One Year After 2018 Farm Bill Signed into Law, Bennet Highlights Accomplishments, Progress for Colorado

Denver – One year after the president signed into law the bipartisan Agriculture Improvement Act of 2018 (“2018 Farm Bill”), Colorado U.S. Senator Michael Bennet, a member of the Senate Committee on Agriculture, Nutrition, and Forestry and Ranking Member of the Subcommittee on Conservation, Forestry, and Natural Resources, today celebrated the progress made to implement key Colorado priorities in the Farm Bill, and highlighted work that still needs to be done.  

“After years of work in Colorado and with my colleagues on the Agriculture Committee, passing the 2018 Farm Bill was a major victory for Colorado’s farmers and ranchers,” said Bennet. “One year later, I’m excited about the ongoing efforts to implement the bill, and its potential to expand economic opportunity in our rural communities – from improving forest health to investing in local food systems. I look forward to continuing this work with Coloradans and the USDA as they fully implement the Farm Bill.”

In 2019, Bennet has led the fight to ensure key Colorado priorities in the 2018 Farm Bill are fully and effectively implemented, including:

Conserving Land and Water

  • Bennet led a bipartisan coalition of Western senators in calling on the U.S. Department of Agriculture (USDA) to implement water conservation tools that he secured in the 2018 Farm Bill, and establish a Western Drought Initiative.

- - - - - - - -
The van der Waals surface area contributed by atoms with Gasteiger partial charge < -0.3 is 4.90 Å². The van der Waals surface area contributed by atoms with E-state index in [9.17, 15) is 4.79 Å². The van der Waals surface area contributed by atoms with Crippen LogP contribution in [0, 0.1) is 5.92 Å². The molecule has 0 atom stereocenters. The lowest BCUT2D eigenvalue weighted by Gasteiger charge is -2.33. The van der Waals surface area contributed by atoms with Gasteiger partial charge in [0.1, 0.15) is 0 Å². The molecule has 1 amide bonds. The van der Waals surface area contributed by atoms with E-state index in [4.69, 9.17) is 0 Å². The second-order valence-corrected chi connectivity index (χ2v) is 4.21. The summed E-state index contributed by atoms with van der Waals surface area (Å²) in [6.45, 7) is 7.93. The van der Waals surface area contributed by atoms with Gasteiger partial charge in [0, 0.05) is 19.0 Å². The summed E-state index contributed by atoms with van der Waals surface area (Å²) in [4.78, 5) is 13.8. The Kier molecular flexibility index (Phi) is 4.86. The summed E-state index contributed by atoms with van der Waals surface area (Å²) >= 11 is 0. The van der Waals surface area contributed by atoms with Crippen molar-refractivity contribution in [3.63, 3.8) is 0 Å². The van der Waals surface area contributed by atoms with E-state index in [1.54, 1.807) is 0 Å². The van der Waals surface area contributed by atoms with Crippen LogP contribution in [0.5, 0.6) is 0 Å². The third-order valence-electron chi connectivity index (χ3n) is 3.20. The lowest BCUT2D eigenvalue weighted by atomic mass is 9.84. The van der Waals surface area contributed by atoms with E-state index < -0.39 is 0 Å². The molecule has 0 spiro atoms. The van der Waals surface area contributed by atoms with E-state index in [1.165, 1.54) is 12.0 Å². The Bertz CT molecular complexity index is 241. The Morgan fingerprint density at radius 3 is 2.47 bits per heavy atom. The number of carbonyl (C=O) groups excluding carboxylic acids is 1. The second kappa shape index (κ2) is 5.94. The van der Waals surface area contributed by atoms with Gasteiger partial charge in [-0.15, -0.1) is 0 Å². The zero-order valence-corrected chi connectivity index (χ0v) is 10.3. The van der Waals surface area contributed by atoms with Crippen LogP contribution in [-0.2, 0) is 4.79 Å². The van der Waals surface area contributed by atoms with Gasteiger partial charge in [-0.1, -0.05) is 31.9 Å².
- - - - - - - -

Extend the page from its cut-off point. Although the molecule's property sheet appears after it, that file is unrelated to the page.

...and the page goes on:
• Bennet applauded a $1.6 USDA grant awarded to the Colorado Conservation Tillage Association (CCTA) to implement a farmer-led initiative focused on soil health and regenerative management systems. The CCTA was selected to receive funding through a new component of the Conservation Innovation Grants that Bennet helped establish and secure funding for in the Farm Bill. Bennet previously sent a letter to Matthew Lohr, Chief of USDA’s Natural Resources Conservation Service (NRCS), in support of the CCTA’s proposal.
  • Bennet announced an $817,000 USDA grant to Boulder-based Mad Agriculture to assist farmers who are transitioning to regenerative and organic farming.

Forest and Watershed Health

  • Bennet called on the Forest Service to implement the fire funding fix and the new tools he secured in the Farm Bill to invest in Colorado forestry, recreation, and infrastructure projects.
  • Bennet pushed for full funding of the Collaborative Forest Landscape Restoration Program in a government spending bill introduced in the Senate in October.
  • Bennet continues to work with stakeholders in Colorado to ensure effective implementation of his Forest Service Flexible Partnerships Act, which was included in the Farm Bill, to boost collaboration to meet affordable housing needs.

Rural Economic Opportunity

  • In January, Bennet called on the Bureau of Reclamation to update hemp policies following its legalization, which he secured in the Farm Bill. In response to Bennet’s letter, the bureau confirmed that because hemp was removed from the controlled substances act, they are able to provide water for hemp cultivation.
  • After urging federal financial regulators to provide guidance and certainty for hemp farmers and processors, Bennet welcomed new banking guidelines for financial institutions that would help hemp producers and processors gain access to the banking system.
  • After increasing funding for broadband deployment in the Farm Bill, Bennet introduced the Broadband Transparency and Accountability Act, legislation to reform how broadband companies report, and the federal government verifies and shares, data on affordable internet access across the country. He also urged the FCC to prioritize sustainable rural broadband networks.
  • Bennet announced $600,000 in local food promotion grants, which are a part of a $50 million USDA annual investment established in the Farm Bill, to Colorado organizations.